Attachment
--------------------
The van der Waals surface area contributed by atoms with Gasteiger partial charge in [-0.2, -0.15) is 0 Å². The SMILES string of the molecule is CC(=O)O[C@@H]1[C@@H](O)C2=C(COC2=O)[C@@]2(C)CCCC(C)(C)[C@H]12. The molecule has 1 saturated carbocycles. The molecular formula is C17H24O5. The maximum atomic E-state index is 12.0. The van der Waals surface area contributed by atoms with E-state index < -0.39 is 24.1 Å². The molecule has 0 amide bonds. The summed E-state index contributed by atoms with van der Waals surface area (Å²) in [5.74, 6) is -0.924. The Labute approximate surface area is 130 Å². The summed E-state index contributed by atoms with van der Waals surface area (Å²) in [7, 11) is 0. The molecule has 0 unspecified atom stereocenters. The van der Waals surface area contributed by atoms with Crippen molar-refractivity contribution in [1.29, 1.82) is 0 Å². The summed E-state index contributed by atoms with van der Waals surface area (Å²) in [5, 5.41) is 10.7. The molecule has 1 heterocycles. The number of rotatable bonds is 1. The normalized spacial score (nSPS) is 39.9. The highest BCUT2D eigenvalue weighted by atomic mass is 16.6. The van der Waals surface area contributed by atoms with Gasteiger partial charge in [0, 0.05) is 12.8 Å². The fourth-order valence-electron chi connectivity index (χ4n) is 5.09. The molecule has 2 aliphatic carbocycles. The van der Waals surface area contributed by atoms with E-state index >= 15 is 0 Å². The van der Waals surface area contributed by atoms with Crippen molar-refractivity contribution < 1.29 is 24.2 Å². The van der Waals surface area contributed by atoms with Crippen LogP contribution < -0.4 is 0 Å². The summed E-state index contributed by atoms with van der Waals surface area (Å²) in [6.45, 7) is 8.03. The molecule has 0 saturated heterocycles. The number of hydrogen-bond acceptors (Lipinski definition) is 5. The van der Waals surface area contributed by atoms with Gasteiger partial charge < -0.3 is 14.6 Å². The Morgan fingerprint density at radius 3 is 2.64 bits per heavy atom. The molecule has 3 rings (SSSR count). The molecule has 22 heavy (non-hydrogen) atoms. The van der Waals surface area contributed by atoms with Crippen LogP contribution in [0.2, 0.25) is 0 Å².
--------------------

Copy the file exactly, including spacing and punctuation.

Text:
The van der Waals surface area contributed by atoms with Gasteiger partial charge in [-0.2, -0.15) is 0 Å². The SMILES string of the molecule is CC(=O)O[C@@H]1[C@@H](O)C2=C(COC2=O)[C@@]2(C)CCCC(C)(C)[C@H]12. The molecule has 1 saturated carbocycles. The molecular formula is C17H24O5. The maximum atomic E-state index is 12.0. The van der Waals surface area contributed by atoms with E-state index < -0.39 is 24.1 Å². The molecule has 0 amide bonds. The summed E-state index contributed by atoms with van der Waals surface area (Å²) in [5.74, 6) is -0.924. The Labute approximate surface area is 130 Å². The summed E-state index contributed by atoms with van der Waals surface area (Å²) in [7, 11) is 0. The molecule has 0 unspecified atom stereocenters. The van der Waals surface area contributed by atoms with Crippen molar-refractivity contribution in [1.29, 1.82) is 0 Å². The summed E-state index contributed by atoms with van der Waals surface area (Å²) in [5, 5.41) is 10.7. The molecule has 1 heterocycles. The number of rotatable bonds is 1. The normalized spacial score (nSPS) is 39.9. The highest BCUT2D eigenvalue weighted by atomic mass is 16.6. The van der Waals surface area contributed by atoms with Gasteiger partial charge in [0, 0.05) is 12.8 Å². The fourth-order valence-electron chi connectivity index (χ4n) is 5.09. The molecule has 2 aliphatic carbocycles. The van der Waals surface area contributed by atoms with E-state index >= 15 is 0 Å². The van der Waals surface area contributed by atoms with Crippen molar-refractivity contribution < 1.29 is 24.2 Å². The van der Waals surface area contributed by atoms with Crippen LogP contribution < -0.4 is 0 Å². The summed E-state index contributed by atoms with van der Waals surface area (Å²) in [6.45, 7) is 8.03. The molecule has 0 saturated heterocycles. The number of hydrogen-bond acceptors (Lipinski definition) is 5. The van der Waals surface area contributed by atoms with Gasteiger partial charge < -0.3 is 14.6 Å². The Morgan fingerprint density at radius 3 is 2.64 bits per heavy atom. The molecule has 3 rings (SSSR count). The molecule has 22 heavy (non-hydrogen) atoms. The van der Waals surface area contributed by atoms with Crippen LogP contribution in [0.2, 0.25) is 0 Å².